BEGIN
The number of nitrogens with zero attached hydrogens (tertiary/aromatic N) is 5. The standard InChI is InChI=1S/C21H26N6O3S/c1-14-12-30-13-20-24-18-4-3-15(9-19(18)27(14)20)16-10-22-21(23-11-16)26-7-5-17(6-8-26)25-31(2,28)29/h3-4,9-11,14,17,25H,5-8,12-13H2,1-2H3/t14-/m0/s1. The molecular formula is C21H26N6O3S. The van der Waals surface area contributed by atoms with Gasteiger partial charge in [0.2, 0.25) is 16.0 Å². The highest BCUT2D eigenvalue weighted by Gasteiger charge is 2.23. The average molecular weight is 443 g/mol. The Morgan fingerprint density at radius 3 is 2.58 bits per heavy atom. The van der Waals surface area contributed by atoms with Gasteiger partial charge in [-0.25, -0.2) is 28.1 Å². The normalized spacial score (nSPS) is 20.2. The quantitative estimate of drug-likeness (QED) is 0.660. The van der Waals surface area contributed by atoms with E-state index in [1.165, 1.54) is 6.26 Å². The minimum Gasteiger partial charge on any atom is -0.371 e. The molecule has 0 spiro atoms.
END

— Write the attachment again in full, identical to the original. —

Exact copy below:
The number of nitrogens with zero attached hydrogens (tertiary/aromatic N) is 5. The standard InChI is InChI=1S/C21H26N6O3S/c1-14-12-30-13-20-24-18-4-3-15(9-19(18)27(14)20)16-10-22-21(23-11-16)26-7-5-17(6-8-26)25-31(2,28)29/h3-4,9-11,14,17,25H,5-8,12-13H2,1-2H3/t14-/m0/s1. The molecular formula is C21H26N6O3S. The van der Waals surface area contributed by atoms with Gasteiger partial charge in [0.2, 0.25) is 16.0 Å². The highest BCUT2D eigenvalue weighted by Gasteiger charge is 2.23. The average molecular weight is 443 g/mol. The Morgan fingerprint density at radius 3 is 2.58 bits per heavy atom. The van der Waals surface area contributed by atoms with Gasteiger partial charge in [-0.25, -0.2) is 28.1 Å². The normalized spacial score (nSPS) is 20.2. The quantitative estimate of drug-likeness (QED) is 0.660. The van der Waals surface area contributed by atoms with E-state index in [1.165, 1.54) is 6.26 Å². The minimum Gasteiger partial charge on any atom is -0.371 e. The molecule has 0 spiro atoms.